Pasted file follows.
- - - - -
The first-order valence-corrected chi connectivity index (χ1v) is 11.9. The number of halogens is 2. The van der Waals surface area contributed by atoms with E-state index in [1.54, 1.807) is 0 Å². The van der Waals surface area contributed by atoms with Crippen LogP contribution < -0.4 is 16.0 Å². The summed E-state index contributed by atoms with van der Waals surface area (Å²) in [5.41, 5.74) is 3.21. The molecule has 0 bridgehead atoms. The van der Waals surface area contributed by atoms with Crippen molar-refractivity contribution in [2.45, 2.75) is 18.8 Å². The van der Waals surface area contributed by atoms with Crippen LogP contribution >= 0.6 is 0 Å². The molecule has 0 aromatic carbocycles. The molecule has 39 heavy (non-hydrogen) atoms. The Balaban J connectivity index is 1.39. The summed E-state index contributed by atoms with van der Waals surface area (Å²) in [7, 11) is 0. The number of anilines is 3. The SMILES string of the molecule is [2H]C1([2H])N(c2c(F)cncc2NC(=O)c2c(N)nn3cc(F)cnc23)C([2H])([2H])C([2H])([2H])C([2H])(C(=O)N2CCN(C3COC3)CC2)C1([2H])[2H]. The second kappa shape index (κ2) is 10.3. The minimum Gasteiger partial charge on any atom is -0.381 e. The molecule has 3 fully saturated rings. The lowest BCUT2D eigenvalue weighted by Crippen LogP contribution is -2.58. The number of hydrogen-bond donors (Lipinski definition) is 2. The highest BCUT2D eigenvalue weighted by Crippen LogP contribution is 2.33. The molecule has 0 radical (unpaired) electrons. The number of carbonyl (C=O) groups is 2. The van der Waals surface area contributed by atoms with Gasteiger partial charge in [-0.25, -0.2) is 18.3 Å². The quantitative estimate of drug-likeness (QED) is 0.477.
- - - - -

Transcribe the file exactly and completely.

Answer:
The first-order valence-corrected chi connectivity index (χ1v) is 11.9. The number of halogens is 2. The van der Waals surface area contributed by atoms with E-state index in [1.54, 1.807) is 0 Å². The van der Waals surface area contributed by atoms with Crippen LogP contribution < -0.4 is 16.0 Å². The summed E-state index contributed by atoms with van der Waals surface area (Å²) in [5.41, 5.74) is 3.21. The molecule has 0 bridgehead atoms. The van der Waals surface area contributed by atoms with Crippen molar-refractivity contribution in [2.45, 2.75) is 18.8 Å². The van der Waals surface area contributed by atoms with Crippen LogP contribution >= 0.6 is 0 Å². The molecule has 0 aromatic carbocycles. The molecule has 39 heavy (non-hydrogen) atoms. The Balaban J connectivity index is 1.39. The summed E-state index contributed by atoms with van der Waals surface area (Å²) in [7, 11) is 0. The number of anilines is 3. The SMILES string of the molecule is [2H]C1([2H])N(c2c(F)cncc2NC(=O)c2c(N)nn3cc(F)cnc23)C([2H])([2H])C([2H])([2H])C([2H])(C(=O)N2CCN(C3COC3)CC2)C1([2H])[2H]. The second kappa shape index (κ2) is 10.3. The minimum Gasteiger partial charge on any atom is -0.381 e. The molecule has 3 fully saturated rings. The lowest BCUT2D eigenvalue weighted by Crippen LogP contribution is -2.58. The number of hydrogen-bond donors (Lipinski definition) is 2. The highest BCUT2D eigenvalue weighted by Crippen LogP contribution is 2.33. The molecule has 0 radical (unpaired) electrons. The number of carbonyl (C=O) groups is 2. The van der Waals surface area contributed by atoms with Gasteiger partial charge in [-0.25, -0.2) is 18.3 Å². The quantitative estimate of drug-likeness (QED) is 0.477.